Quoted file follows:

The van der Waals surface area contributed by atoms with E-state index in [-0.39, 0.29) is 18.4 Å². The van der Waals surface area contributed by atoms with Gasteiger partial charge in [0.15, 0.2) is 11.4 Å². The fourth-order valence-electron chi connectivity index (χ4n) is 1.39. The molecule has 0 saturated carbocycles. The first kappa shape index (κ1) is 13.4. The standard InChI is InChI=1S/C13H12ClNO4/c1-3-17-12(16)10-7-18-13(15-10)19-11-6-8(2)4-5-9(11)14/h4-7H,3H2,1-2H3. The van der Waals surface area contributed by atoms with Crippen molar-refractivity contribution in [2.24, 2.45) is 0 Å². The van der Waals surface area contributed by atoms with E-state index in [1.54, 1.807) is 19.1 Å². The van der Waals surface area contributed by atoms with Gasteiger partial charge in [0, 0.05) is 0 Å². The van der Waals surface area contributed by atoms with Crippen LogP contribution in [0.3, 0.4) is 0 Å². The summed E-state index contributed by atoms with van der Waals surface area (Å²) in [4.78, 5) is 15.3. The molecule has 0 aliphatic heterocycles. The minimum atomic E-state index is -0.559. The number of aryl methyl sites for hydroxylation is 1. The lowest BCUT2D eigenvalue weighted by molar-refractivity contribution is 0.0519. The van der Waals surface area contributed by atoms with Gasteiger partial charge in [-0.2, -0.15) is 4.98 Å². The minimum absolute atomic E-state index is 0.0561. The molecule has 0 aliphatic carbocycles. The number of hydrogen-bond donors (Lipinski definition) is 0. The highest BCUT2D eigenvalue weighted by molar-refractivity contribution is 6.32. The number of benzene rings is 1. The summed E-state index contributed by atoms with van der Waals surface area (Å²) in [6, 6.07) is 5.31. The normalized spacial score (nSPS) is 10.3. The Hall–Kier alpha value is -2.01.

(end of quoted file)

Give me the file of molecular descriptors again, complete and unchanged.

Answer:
The van der Waals surface area contributed by atoms with E-state index in [-0.39, 0.29) is 18.4 Å². The van der Waals surface area contributed by atoms with Gasteiger partial charge in [0.15, 0.2) is 11.4 Å². The fourth-order valence-electron chi connectivity index (χ4n) is 1.39. The molecule has 0 saturated carbocycles. The first kappa shape index (κ1) is 13.4. The standard InChI is InChI=1S/C13H12ClNO4/c1-3-17-12(16)10-7-18-13(15-10)19-11-6-8(2)4-5-9(11)14/h4-7H,3H2,1-2H3. The van der Waals surface area contributed by atoms with Crippen molar-refractivity contribution in [2.24, 2.45) is 0 Å². The van der Waals surface area contributed by atoms with E-state index in [1.54, 1.807) is 19.1 Å². The van der Waals surface area contributed by atoms with Gasteiger partial charge in [0, 0.05) is 0 Å². The van der Waals surface area contributed by atoms with Crippen LogP contribution in [0.3, 0.4) is 0 Å². The summed E-state index contributed by atoms with van der Waals surface area (Å²) in [4.78, 5) is 15.3. The molecule has 0 aliphatic heterocycles. The minimum atomic E-state index is -0.559. The number of aryl methyl sites for hydroxylation is 1. The lowest BCUT2D eigenvalue weighted by molar-refractivity contribution is 0.0519. The van der Waals surface area contributed by atoms with Gasteiger partial charge in [-0.2, -0.15) is 4.98 Å². The minimum absolute atomic E-state index is 0.0561. The molecule has 0 aliphatic carbocycles. The number of hydrogen-bond donors (Lipinski definition) is 0. The highest BCUT2D eigenvalue weighted by molar-refractivity contribution is 6.32. The number of benzene rings is 1. The summed E-state index contributed by atoms with van der Waals surface area (Å²) in [6, 6.07) is 5.31. The normalized spacial score (nSPS) is 10.3. The Hall–Kier alpha value is -2.01.